"Instrument building in schools" program
We all inherit cosmic mandates. I have been fortunate to have been able to realize two of mine; the making and playing of musical instruments and teaching. My being mentored at an early age (see Bio) deeply imprinted upon me the life-altering effect of such an experience and the profound influence a teacher can have on a student of any age. I have taught at all levels of the educational hierarchy, and spent the last decade on the staff of our local high school fortunate then to be under the leadership of an enlightened administration very active on the forefront of pedagogical innovation.
onsequently I was given great freedom to devise new and imaginative ways of teaching traditionally dry academic subjects, along with creative hands-on shop programs, such as guitar building. This was tremendous fun, coming up with a suitable instrument that would fit all the parameters and school shop limitations. Musical instruments are metacognitive in nature, appealing to diverse learning modes and boosting self-esteem, especially for the demanding hands-on kinesthetic learners. Once completed, an instrument generates a different learning cycle in the desire of its proud new owner to play it, leading naturally through music and decoration into multidisciplinary areas. Instruments are also ideally suited through "four-handed" building situations to co-operative learning and teamwork.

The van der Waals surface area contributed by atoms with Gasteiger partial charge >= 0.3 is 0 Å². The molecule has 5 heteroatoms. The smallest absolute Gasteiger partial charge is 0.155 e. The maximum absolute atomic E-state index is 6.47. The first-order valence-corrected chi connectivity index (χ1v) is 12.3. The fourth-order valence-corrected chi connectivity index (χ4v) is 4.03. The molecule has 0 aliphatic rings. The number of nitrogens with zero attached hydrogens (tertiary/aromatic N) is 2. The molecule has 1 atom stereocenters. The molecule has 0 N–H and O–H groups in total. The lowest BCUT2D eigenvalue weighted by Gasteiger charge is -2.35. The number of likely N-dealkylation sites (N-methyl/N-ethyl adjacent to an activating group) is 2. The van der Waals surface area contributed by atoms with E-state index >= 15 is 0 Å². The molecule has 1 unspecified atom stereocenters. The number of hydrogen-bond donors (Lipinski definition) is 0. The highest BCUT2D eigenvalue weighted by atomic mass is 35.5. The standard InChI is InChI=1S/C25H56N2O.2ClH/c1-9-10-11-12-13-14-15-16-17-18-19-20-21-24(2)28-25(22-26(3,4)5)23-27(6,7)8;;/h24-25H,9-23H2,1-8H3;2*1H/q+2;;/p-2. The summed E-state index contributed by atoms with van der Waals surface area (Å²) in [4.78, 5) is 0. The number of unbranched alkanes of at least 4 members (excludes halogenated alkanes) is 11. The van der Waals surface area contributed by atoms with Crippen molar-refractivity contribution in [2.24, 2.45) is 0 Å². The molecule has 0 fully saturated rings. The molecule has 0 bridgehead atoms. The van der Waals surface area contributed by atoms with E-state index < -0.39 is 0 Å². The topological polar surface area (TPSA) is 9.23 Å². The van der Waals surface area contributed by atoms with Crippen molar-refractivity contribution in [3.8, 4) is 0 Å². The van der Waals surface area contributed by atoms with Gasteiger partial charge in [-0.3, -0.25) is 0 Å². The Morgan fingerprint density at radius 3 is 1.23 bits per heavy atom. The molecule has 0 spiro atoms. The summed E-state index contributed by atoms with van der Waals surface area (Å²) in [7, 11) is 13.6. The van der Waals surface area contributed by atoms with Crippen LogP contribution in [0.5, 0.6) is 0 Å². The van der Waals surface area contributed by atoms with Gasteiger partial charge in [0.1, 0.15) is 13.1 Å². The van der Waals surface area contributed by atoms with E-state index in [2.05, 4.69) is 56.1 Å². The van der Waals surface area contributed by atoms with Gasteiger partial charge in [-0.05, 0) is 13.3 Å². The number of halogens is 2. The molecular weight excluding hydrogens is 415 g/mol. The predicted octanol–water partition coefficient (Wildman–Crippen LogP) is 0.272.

The challenge is to suit the instrument design and construction logistics to a particular pedagogical application that adapts itself to the budgetary and physical aspects of today's schools.
These triangular four-stringed instruments are meant for primary school class-room settings, ages 8 to 12 (Primary three to six) with no shop facilities whatsoever. Students are divided by their teacher into teams of four, with desks nested accordingly. A box containing the parts for 4 instruments is issued per team. A 3 hour morning session is devoted to building the ukulele body with students following an instructor demonstrating the building process step by step. Wooden parts are aligned, glued and held for 10 minutes per activity to allow the glue to setnot alway an easy job for the boys. After a lunch break, the fingerboards, tuning pins and strings are installed, resulting in a finished, playing instrument. These can then be "personalized" to the decorative taste of each student.
he ukuleles are designed to be played in open tuninga 4 note chord, major or minor, pitched anywhere from A to E. Two frets create the subdominant and dominant chords enabling the budding musician to play a song almost immediately. The greater task is then transferred to the music teacher, who will need to tune a class of enthusiastic ukulelists to a chosen unison using a slot screwdriver to turn the tuning "pins". Music, of some sort, is then made.
All parts, with glue and sandpaper, are supplied in kit format, brought in by the instructor at the beginning of the session.
For more information, please refer to the Contact page in the web site.